Documenting the American South Logo
Excerpt from Oral History Interview with Charles Adams, February 18, 2000. Interview K-0646. Southern Oral History Program Collection (#4007) See Entire Interview >>

Mother's commitment to social change and her dedication as a teacher

Adams briefly describes his mother's support for his father's advocacy of school desegregation, emphasizing her similar belief in equality and her role of leadership within the community. Adams's mother worked as a teacher in Wake County schools for several decades and her commitment to education extended beyond the classroom was demonstrated by her time spent teaching Henry Adams's adult African American employees to read.

Citing this Excerpt

Oral History Interview with Charles Adams, February 18, 2000. Interview K-0646. Southern Oral History Program Collection (#4007) in the Southern Oral History Program Collection, Southern Historical Collection, Wilson Library, University of North Carolina at Chapel Hill.

Full Text of the Excerpt

And this is another neat story. I can remember some of the people who worked for my Dad and worked for her. Blacks who couldn't read, and she taught them to read.
Just quietly, behind the scenes?
Yes, right out at lunch time. They'd go out and sit on the porch and I used to go through there on my travels, and I'd stop by. And she'd be on the back porch with the maid who happened at Fidelity Bank who worked for her, and they'd go out and have a reading lesson. And this person would be fifty, sixty years old, couldn't read a letter. And my mother taught quite a few of them how to read. And that just, oh that got to me every time I'd go through there and think, somebody can't read. You know, that's incomprehensible to me that you can't read. And I'd sit there and I'd listen just a minute to them struggling. And I could name several people she taught to read who had never been able to read. And she did this after she retired from teaching and after she'd lost most of her eyesight.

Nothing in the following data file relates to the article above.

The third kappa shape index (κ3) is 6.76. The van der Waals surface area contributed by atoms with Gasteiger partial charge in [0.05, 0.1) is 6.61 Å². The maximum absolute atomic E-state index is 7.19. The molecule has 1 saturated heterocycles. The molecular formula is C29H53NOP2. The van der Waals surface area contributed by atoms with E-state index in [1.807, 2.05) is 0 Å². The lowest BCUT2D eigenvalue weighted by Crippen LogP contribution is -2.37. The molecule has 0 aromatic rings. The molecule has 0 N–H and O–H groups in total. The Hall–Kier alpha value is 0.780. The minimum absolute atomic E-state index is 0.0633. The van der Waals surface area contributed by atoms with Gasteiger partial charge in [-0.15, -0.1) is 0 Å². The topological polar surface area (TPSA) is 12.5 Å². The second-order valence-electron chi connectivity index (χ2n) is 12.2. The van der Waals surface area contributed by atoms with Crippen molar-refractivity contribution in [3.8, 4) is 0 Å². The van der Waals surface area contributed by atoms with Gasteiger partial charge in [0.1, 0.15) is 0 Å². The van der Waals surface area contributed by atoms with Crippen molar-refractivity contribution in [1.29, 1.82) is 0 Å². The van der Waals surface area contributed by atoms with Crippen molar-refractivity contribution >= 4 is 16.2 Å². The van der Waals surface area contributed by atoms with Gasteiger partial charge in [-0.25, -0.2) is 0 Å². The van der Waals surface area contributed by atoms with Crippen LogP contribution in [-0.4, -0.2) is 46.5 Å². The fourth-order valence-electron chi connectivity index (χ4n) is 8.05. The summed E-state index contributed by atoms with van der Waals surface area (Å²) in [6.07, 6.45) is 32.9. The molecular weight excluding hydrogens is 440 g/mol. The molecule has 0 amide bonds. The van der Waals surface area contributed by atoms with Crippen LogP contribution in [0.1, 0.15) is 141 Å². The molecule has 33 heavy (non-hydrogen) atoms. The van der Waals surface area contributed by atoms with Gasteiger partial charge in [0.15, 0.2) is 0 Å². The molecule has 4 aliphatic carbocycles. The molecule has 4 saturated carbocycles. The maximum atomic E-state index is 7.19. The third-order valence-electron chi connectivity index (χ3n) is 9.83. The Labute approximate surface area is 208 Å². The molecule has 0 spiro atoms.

Wow, amazing. What was her role in integration?
Supporting him. She had been a teacher. She went to Western Carolina and N.C. State. And then when I was born she stayed out of school until I graduated. And she did all the cooking for my Dad's drug store, you know. She made the potato salad, pimento cheese and chili, and all of that. And she was big into the Women's Club, and Eastern Star and the PTA and things like that. Very, very civically minded. Both of them were. Him was more school, hers was more community. Then when I got out of school she went back to teaching and taught until she was seventy-one years old. And her role during that time was to be the good, supportive wife, but my Mom was very outspoken. Very much independent, very much probably ahead of her time. I remember coming in one day from school and there was a note, "I've gone to Florida for the week. You and your Dad take care of the house." And she was a very well read, very bright, very intelligent lady. Very strict disciplinarian. I still hear stories about kids telling me, but they all loved her. But I think she supported my Dad, but she had her own itinerary. She was not a housewife. She was out there and she was doing things in the Garden Club and doing things in the Women's Club, and Eastern Star and running PTA. She had her own agenda. She was very supportive of what he was doing. Because she also felt the same way he did about equal opportunities.